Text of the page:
Property Management Blog

Drafting a Solid Lease Agreement: The Ultimate Guide

Kyle - Wednesday, September 22, 2021
Property Management Blog

One responsibility that landlords have is being able to draft a legal lease agreement. A good lease is one that defines your expectations as a landlord as clearly as possible. 

Remember, you can’t penalize your tenant for something they know nothing about. For example, if you don’t have a clause on subletting, how will your tenant know that they need your permission to do so? 

The following is a guide by Foothills Properties Management & Realty that will help you when making a solid lease agreement for your rental property. You should include these clauses to avoid confusion or misunderstanding later down the line. 

1. The Lease Term

Most landlords might think that their tenants know when their lease will expire. This can be a costly mistake if the tenancy’s term is not clearly outlined in the rental agreement.

Getting stuck with a holdover tenant can make a huge impact on your investment. That’s because to get rid of them, you’ll need to undergo the statewide tenant eviction process. And as you probably know, this can be stressful, lengthy, and costly.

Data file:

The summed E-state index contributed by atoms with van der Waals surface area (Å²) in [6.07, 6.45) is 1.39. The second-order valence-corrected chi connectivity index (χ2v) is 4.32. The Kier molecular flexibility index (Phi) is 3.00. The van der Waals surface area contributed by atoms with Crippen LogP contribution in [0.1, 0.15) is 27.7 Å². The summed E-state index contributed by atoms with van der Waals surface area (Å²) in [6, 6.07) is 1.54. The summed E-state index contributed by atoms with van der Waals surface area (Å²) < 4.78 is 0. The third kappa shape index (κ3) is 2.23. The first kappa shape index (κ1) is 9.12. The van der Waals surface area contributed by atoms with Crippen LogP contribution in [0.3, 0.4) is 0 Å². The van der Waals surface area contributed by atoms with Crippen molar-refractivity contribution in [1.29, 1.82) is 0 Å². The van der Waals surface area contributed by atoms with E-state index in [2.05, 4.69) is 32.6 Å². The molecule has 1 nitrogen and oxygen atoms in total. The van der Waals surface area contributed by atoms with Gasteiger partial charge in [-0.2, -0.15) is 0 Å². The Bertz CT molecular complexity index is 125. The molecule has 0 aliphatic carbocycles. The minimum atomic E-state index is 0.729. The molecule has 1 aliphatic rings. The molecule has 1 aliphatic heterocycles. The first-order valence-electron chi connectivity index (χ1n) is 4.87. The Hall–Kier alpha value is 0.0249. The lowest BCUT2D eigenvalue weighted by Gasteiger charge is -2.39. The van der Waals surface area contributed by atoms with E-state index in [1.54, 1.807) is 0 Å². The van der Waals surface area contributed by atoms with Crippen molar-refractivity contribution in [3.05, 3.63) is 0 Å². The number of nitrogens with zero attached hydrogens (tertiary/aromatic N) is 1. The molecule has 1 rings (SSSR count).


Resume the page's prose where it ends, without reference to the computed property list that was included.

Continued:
So, ensure you have a clause on the term of the lease in your agreement. Broadly speaking, you have two options in this regard. You can either choose a short-term lease or a long-term lease. 

A short-term lease runs anywhere between a week to a few months, whereas a long-term lease runs anywhere from six months to a year. 

Arizona lease agreements

2. The Names of All Adult Tenants

Include all the names of all adult tenants living in your rental property in your lease agreement. Often, most landlords make the mistake of only including the names of the person they are signing the lease with. 

You see, leaving out the names of other adult tenants means you’ll not be able to hold them accountable for adhering to the terms of the lease. What happens if the tenant on the lease fails to pay rent, for example? In such a case, you may not have any legal means to require it from the others. 

3. Limits of Occupancy

Another clause you’ll not want to leave out from your lease is the occupancy limits. How you define it will depend on whether you’ll allow subletting or not. 

If you allow subletting, then make sure you state that in your requirements. 

For example:

  • Require that the tenant seek your permission first before subletting their unit. 
  • State the amount of time a tenant must have rented your unit before seeking to find a sublet. This can be a great way to incentivize a great tenant. 
  • State that you reserve the right to approve or reject a sublet. This will ensure that only tenants you have screened get to live in your unit. 

But if you don’t allow it, then make sure to state it in the agreement – as well. You may even want to let your tenant know the repercussions of doing so against your will. 

4. Rules of Entry

Tenants have an implied right to privacy once they move into a property they are renting. Basically, this means that even as a landlord, you cannot enter your tenant’s premises just to check up on them. If you continue to do this, your tenant could sue you for landlord harassment.